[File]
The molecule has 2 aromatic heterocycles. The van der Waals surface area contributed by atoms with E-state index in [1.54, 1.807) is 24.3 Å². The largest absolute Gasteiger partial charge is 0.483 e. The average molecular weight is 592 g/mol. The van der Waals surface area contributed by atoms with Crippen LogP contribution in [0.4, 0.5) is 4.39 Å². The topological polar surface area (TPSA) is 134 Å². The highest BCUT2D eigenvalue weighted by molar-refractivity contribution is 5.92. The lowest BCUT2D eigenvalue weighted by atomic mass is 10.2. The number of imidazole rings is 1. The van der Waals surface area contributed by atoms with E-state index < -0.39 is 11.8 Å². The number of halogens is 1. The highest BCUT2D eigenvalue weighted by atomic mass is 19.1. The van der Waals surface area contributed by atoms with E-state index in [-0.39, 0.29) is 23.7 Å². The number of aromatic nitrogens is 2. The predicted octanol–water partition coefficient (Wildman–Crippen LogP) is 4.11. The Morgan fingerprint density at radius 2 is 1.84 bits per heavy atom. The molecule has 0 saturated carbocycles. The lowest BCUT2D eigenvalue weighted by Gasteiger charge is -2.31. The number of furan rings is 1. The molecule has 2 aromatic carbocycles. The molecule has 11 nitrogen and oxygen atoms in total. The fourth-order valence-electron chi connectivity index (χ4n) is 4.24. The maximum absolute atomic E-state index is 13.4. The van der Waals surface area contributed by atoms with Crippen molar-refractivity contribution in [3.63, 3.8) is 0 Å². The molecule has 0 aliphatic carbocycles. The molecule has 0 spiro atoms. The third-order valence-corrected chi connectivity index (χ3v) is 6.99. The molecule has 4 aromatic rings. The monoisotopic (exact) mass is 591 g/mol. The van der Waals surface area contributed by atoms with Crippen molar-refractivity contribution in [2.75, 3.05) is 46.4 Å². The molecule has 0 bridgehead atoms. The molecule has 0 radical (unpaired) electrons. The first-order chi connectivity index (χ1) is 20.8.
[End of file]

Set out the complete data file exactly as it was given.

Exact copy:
The molecule has 2 aromatic heterocycles. The van der Waals surface area contributed by atoms with E-state index in [1.54, 1.807) is 24.3 Å². The largest absolute Gasteiger partial charge is 0.483 e. The average molecular weight is 592 g/mol. The van der Waals surface area contributed by atoms with Crippen LogP contribution in [0.4, 0.5) is 4.39 Å². The topological polar surface area (TPSA) is 134 Å². The highest BCUT2D eigenvalue weighted by molar-refractivity contribution is 5.92. The lowest BCUT2D eigenvalue weighted by atomic mass is 10.2. The number of imidazole rings is 1. The van der Waals surface area contributed by atoms with E-state index < -0.39 is 11.8 Å². The number of halogens is 1. The highest BCUT2D eigenvalue weighted by atomic mass is 19.1. The van der Waals surface area contributed by atoms with E-state index in [-0.39, 0.29) is 23.7 Å². The number of aromatic nitrogens is 2. The predicted octanol–water partition coefficient (Wildman–Crippen LogP) is 4.11. The Morgan fingerprint density at radius 2 is 1.84 bits per heavy atom. The molecule has 0 saturated carbocycles. The lowest BCUT2D eigenvalue weighted by Gasteiger charge is -2.31. The number of furan rings is 1. The molecule has 2 aromatic carbocycles. The molecule has 11 nitrogen and oxygen atoms in total. The fourth-order valence-electron chi connectivity index (χ4n) is 4.24. The maximum absolute atomic E-state index is 13.4. The van der Waals surface area contributed by atoms with Crippen molar-refractivity contribution in [3.63, 3.8) is 0 Å². The molecule has 0 aliphatic carbocycles. The molecule has 0 spiro atoms. The third-order valence-corrected chi connectivity index (χ3v) is 6.99. The molecule has 4 aromatic rings. The monoisotopic (exact) mass is 591 g/mol. The van der Waals surface area contributed by atoms with Crippen molar-refractivity contribution in [2.75, 3.05) is 46.4 Å². The molecule has 0 bridgehead atoms. The molecule has 0 radical (unpaired) electrons. The first-order chi connectivity index (χ1) is 20.8.